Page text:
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AI Could be Used to Identify Zoonotic Viruses that Infect Humans

A majority of the new infectious diseases of humans (for instance, COVID-19) are zoonotic — caused by viruses found in other animal species. Detecting high-risk viruses sooner can advance research and surveillance priorities.

AI Could be Used to Identify Zoonotic Viruses that Infect Humans.
Bats caught during zoonotic virus surveillance efforts (Madre de Dios, Peru). Image Credit: Daniel Streicker, Mollentze, N., et al., PLOS Biology.

In a study published in the September 28th issue of PLOS Biology by Nardus Mollentze, Simon Babayan,and Daniel Streicker from the University of Glasgow, United Kingdom, the team recommends that machine learning (a type of artificial intelligence (AI)) using viral genomes could be used to predict the probability that any animal-infecting virus will pass on a disease to humans, given biologically applicable exposure.

It is a huge challenge to identify zoonotic diseases before emergence because only a small minority of the projected 1.67 million animal viruses can pass on a disease to humans. To design machine learning models by means of viral genome sequences, the scientists first compiled a dataset of 861 virus species from 36 families.

They then constructed machine learning prototypes, which assigned a probability of human contagion derived from patterns in virus genomes. The team applied the best-performing prototype to examine patterns in the predicted zoonotic potential of further virus genomes sampled from a variety of species.

The scientists learned that viral genomes may have generalizable characteristics that are free of virus taxonomic relationships and may preadapt viruses to cause infections in humans. They were able to build machine learning prototypes that could identify candidate zoonoses with the help of viral genomes.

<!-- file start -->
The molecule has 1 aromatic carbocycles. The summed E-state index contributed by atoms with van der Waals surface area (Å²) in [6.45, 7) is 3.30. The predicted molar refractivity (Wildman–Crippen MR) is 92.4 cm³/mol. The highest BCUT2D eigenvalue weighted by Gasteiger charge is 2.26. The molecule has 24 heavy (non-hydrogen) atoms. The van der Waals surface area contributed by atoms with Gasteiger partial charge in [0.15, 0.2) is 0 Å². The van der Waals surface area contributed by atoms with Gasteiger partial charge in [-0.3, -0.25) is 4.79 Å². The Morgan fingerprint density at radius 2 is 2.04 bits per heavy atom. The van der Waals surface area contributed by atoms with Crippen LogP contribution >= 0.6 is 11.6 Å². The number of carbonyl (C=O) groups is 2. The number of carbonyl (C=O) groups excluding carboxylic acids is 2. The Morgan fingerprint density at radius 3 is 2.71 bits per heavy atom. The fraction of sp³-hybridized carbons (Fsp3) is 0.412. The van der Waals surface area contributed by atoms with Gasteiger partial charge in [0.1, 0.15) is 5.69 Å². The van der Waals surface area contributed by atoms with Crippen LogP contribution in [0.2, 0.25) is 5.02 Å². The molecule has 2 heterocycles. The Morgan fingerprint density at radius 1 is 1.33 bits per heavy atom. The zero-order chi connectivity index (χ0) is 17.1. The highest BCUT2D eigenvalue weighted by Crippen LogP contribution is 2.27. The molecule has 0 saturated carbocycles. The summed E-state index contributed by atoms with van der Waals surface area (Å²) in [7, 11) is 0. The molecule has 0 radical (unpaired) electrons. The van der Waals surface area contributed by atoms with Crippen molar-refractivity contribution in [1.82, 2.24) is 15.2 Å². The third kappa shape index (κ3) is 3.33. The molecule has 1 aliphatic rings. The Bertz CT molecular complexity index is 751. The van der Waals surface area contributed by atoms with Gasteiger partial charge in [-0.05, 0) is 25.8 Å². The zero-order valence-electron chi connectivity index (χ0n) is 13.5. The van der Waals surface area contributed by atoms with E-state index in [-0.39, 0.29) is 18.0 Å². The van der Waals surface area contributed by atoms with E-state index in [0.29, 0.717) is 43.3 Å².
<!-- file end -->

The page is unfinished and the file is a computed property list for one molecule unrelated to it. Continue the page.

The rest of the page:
The prototypes have their limits as computer models are just a primary step of detecting zoonotic viruses that could possibly infect humans. Viruses identified by the prototypes will necessitate confirmatory laboratory testing before following up with huge additional research investments.

Furthermore, while these prototypes estimate whether viruses may be able to infect humans, the capacity to infect is merely one part of the extensive zoonotic risk, which is also affected by the virus’ virulence in humans, ability to transmit between humans and the ecological circumstances at the time of human exposure.

According to the authors, “Our findings show that the zoonotic potential of viruses can be inferred to a surprisingly large extent from their genome sequence. By highlighting viruses with the greatest potential to become zoonotic, genome-based ranking allows further ecological and virological characterisation to be targeted more effectively.”

These findings add a crucial piece to the already surprising amount of information that we can extract from the genetic sequence of viruses using AI techniques. A genomic sequence is typically the first, and often only, information we have on newly-discovered viruses, and the more information we can extract from it, the sooner we might identify the virus’ origins and the zoonotic risk it may pose.

Simon A. Babayan, Researcher, University of Glasgow

As more viruses are characterized, the more effective our machine learning models will become at identifying the rare viruses that ought to be closely monitored and prioritized for preemptive vaccine development,” he added.

Journal Reference:

Mollentze, N., et al. (2021) Identifying and prioritizing potential human-infecting viruses from their genome sequences. PLOS Biology.


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